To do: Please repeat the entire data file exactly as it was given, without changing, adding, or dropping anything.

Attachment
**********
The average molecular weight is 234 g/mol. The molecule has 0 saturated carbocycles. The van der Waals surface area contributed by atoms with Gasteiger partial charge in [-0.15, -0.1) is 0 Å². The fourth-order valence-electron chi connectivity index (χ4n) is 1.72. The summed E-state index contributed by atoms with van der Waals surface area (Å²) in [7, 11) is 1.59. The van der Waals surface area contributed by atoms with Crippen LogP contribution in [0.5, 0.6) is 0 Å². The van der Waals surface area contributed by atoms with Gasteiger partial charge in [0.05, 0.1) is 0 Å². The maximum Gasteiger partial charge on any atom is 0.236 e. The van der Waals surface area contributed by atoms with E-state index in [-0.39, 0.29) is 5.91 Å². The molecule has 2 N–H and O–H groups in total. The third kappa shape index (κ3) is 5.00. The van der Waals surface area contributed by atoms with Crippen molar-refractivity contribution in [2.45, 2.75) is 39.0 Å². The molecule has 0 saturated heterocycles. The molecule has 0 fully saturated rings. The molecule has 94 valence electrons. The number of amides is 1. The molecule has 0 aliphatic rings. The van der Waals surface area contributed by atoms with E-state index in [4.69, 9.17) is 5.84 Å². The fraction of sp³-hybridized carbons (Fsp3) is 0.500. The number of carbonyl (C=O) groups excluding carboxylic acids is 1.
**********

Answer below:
The average molecular weight is 234 g/mol. The molecule has 0 saturated carbocycles. The van der Waals surface area contributed by atoms with Gasteiger partial charge in [-0.15, -0.1) is 0 Å². The fourth-order valence-electron chi connectivity index (χ4n) is 1.72. The summed E-state index contributed by atoms with van der Waals surface area (Å²) in [7, 11) is 1.59. The van der Waals surface area contributed by atoms with Crippen LogP contribution in [0.5, 0.6) is 0 Å². The van der Waals surface area contributed by atoms with Gasteiger partial charge in [0.05, 0.1) is 0 Å². The maximum Gasteiger partial charge on any atom is 0.236 e. The van der Waals surface area contributed by atoms with E-state index in [-0.39, 0.29) is 5.91 Å². The molecule has 2 N–H and O–H groups in total. The third kappa shape index (κ3) is 5.00. The van der Waals surface area contributed by atoms with Crippen molar-refractivity contribution in [2.45, 2.75) is 39.0 Å². The molecule has 0 saturated heterocycles. The molecule has 0 fully saturated rings. The molecule has 94 valence electrons. The number of amides is 1. The molecule has 0 aliphatic rings. The van der Waals surface area contributed by atoms with E-state index in [4.69, 9.17) is 5.84 Å². The fraction of sp³-hybridized carbons (Fsp3) is 0.500. The number of carbonyl (C=O) groups excluding carboxylic acids is 1.